Apart from increasing the chances of nausea, smoking during pregnancy affects you and your baby’s health before, during, and after your baby is born.
Smoking can cause premature birth and certain birth defects. It is also a risk factor of Sudden Infant Death Syndrome (SIDS).
The same holds true for mummies who are exposed to secondhand smoke during pregnancy. They have an increased chance of having a stillbirth, a low birthweight baby, a baby with birth defects, and other complications of pregnancy.
Make sure that your room is well-ventilated. Find time to take outdoor walks. Walking and being on the move is also good exercise that is great for blood circulation.
Try these natural remedies
Try having ginger drinks. You can boil fresh ginger slices to make ginger tea that is caffeine-free and safe to drink. Another refreshing beverage, especially if you don’t like the strong taste of ginger, is to drink ginger ale.
Suck on energy sweets or peppermints. They are also great at refreshing your mouth and getting rid of that sick feeling.
Many pregnant mums often crave for sour food, and maybe part of the reason is that sour food can reduce nausea. Aside from citric fruits like oranges, lemons, grapefruit and berries, you can also try eating preserved foods like pickles and jams.
Some mummies swear by alternative methods like acupressure.
There is a special acupressure point located on your wrist that can help alleviate nausea. Called the “inner gate,” it can be found around one and a half inches up your wrist. Locate the spot between the two bones, and press down hard on the nerve for at least two minutes.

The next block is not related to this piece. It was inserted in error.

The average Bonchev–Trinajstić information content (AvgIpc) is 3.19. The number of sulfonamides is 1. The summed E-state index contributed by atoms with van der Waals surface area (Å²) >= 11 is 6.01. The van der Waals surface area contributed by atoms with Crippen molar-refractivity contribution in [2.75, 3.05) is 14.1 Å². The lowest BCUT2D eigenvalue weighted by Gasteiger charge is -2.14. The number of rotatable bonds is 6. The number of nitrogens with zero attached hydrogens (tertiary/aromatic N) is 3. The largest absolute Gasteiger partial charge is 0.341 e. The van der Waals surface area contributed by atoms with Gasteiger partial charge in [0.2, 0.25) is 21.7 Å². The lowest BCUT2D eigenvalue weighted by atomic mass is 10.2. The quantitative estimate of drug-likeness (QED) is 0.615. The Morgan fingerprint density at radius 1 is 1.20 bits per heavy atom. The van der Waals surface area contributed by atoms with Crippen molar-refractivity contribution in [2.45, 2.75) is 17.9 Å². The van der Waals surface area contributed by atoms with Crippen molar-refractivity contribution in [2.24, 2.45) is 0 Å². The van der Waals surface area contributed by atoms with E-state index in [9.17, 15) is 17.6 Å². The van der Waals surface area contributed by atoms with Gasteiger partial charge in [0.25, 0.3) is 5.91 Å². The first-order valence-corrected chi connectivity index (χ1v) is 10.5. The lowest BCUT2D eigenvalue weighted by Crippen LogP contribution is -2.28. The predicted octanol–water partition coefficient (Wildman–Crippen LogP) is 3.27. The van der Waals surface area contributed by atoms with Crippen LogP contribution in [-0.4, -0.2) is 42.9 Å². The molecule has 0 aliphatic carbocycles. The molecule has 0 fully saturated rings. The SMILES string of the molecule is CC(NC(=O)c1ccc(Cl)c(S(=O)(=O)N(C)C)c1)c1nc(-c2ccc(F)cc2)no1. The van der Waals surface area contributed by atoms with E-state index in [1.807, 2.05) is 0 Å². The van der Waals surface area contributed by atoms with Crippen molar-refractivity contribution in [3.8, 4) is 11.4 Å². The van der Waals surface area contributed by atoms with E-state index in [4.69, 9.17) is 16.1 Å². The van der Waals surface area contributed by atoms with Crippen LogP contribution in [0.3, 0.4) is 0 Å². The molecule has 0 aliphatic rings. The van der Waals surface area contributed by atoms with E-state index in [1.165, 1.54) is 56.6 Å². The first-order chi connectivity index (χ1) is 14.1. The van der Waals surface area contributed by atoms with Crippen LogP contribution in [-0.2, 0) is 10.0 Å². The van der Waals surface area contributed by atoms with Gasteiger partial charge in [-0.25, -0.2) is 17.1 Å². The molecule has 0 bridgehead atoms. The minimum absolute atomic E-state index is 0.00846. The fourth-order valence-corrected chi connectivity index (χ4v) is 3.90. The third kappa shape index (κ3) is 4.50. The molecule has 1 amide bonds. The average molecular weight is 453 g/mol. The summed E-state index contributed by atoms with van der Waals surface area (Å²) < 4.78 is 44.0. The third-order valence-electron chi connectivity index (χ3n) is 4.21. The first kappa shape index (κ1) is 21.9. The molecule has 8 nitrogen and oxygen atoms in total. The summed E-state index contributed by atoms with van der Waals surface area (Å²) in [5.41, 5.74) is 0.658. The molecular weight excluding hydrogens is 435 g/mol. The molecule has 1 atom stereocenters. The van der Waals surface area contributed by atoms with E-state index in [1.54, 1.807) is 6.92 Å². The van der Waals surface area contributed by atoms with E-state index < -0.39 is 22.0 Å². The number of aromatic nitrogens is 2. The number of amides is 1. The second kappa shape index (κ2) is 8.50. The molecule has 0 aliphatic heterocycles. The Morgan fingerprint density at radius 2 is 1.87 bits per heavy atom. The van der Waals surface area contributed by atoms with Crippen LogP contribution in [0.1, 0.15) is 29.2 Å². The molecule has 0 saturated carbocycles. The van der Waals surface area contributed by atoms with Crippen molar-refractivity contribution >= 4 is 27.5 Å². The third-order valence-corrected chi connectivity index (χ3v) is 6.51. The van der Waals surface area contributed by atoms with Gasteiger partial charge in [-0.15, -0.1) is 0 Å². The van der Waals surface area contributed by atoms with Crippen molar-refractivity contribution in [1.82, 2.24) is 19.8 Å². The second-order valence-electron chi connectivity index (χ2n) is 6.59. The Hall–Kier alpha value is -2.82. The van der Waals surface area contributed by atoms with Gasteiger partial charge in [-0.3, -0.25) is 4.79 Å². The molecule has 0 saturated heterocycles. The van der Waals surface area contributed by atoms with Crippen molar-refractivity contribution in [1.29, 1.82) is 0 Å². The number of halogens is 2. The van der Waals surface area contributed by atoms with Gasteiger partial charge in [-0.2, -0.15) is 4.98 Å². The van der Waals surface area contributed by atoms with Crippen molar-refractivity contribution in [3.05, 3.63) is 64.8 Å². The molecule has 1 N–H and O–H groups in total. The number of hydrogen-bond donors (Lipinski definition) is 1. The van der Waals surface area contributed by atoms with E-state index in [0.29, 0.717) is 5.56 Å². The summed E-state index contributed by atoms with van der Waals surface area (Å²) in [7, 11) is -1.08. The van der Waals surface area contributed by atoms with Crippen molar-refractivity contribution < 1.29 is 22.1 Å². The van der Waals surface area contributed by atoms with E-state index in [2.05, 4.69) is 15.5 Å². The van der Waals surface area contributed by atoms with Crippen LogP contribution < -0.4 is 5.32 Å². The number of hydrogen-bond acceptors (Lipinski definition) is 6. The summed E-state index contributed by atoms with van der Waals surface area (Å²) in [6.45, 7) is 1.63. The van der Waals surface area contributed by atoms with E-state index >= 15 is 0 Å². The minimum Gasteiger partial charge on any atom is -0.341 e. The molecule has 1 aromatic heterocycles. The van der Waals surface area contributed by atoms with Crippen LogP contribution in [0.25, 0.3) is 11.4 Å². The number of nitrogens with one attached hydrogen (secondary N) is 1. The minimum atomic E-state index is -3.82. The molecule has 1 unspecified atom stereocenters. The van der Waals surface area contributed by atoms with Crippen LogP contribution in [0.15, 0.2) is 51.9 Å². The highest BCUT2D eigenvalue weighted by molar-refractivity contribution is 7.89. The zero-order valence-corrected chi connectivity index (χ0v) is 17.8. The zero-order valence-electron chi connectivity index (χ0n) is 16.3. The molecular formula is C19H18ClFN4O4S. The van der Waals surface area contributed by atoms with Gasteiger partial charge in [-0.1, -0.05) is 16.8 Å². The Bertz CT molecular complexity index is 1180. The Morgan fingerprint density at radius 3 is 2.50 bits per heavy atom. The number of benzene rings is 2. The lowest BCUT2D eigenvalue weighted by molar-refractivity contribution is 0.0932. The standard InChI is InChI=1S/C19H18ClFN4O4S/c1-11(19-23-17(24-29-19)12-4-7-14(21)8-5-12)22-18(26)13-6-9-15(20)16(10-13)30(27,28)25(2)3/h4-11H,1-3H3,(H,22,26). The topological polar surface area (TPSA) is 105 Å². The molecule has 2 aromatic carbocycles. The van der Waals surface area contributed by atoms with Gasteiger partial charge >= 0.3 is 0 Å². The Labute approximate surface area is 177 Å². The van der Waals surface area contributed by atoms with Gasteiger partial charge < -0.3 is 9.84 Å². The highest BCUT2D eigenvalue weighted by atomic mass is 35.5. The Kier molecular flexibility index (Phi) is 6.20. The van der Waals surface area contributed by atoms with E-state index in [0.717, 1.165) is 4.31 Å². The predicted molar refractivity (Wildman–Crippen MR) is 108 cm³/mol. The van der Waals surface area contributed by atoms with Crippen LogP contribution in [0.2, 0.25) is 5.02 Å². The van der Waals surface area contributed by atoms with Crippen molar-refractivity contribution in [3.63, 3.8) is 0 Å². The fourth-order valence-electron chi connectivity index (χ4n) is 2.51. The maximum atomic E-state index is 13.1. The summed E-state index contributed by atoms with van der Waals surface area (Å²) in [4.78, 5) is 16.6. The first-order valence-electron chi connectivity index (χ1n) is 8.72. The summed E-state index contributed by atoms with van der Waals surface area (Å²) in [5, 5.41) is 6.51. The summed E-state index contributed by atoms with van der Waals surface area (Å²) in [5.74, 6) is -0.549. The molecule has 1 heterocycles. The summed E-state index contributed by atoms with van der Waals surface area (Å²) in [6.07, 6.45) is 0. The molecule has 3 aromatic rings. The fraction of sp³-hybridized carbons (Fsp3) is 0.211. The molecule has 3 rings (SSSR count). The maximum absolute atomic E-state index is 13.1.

You could also buy a “sea sickness band” from a pharmacy, and wear it on your wrist. It stimulates the same acupressure point that helps to reduce nausea.
A little extra vitamin B6 has been shown to reduce morning sickness symptoms in some patients.
Scientists don’t know exactly why B6 has an effect on nausea, but it could be related to the way it breaks down amino acids and helps produce neurotransmitters. It also stimulates the production of red blood cells, which is very important for the health of the baby.
Eggs, meat, whole grains and nuts are some food rich in Vitamin B6. The vitamin can also be taken in supplement form.
Do note that high doses of Vitamin B6 are harmful to your baby. So don’t take more than 200 mg a day, and always consult a doctor before taking supplements during pregnancy.
Mums, if the above self-help measures and lifestyle changes don’t help, and if the vomiting continues to be severe, you might want to consult your doctor for anti-sickness medication.
There are a number of prescription medications that are safe to take during pregnancy for nausea and vomiting. Avoid taking any over-the-counter medications or supplements during pregnancy, as these may have undesirable side-effects.
Remember to seek medical attention immediately if you:
- have very dark-coloured urine or have not had a pee in more than 8 hours
- are unable to keep food or fluids down for 24 hours
- feel severely weak, dizzy or faint when standing up
- have tummy (abdominal) pain
- have pain or blood when you pee
- have lost weight
These can be signs of dehydration or a urine infection.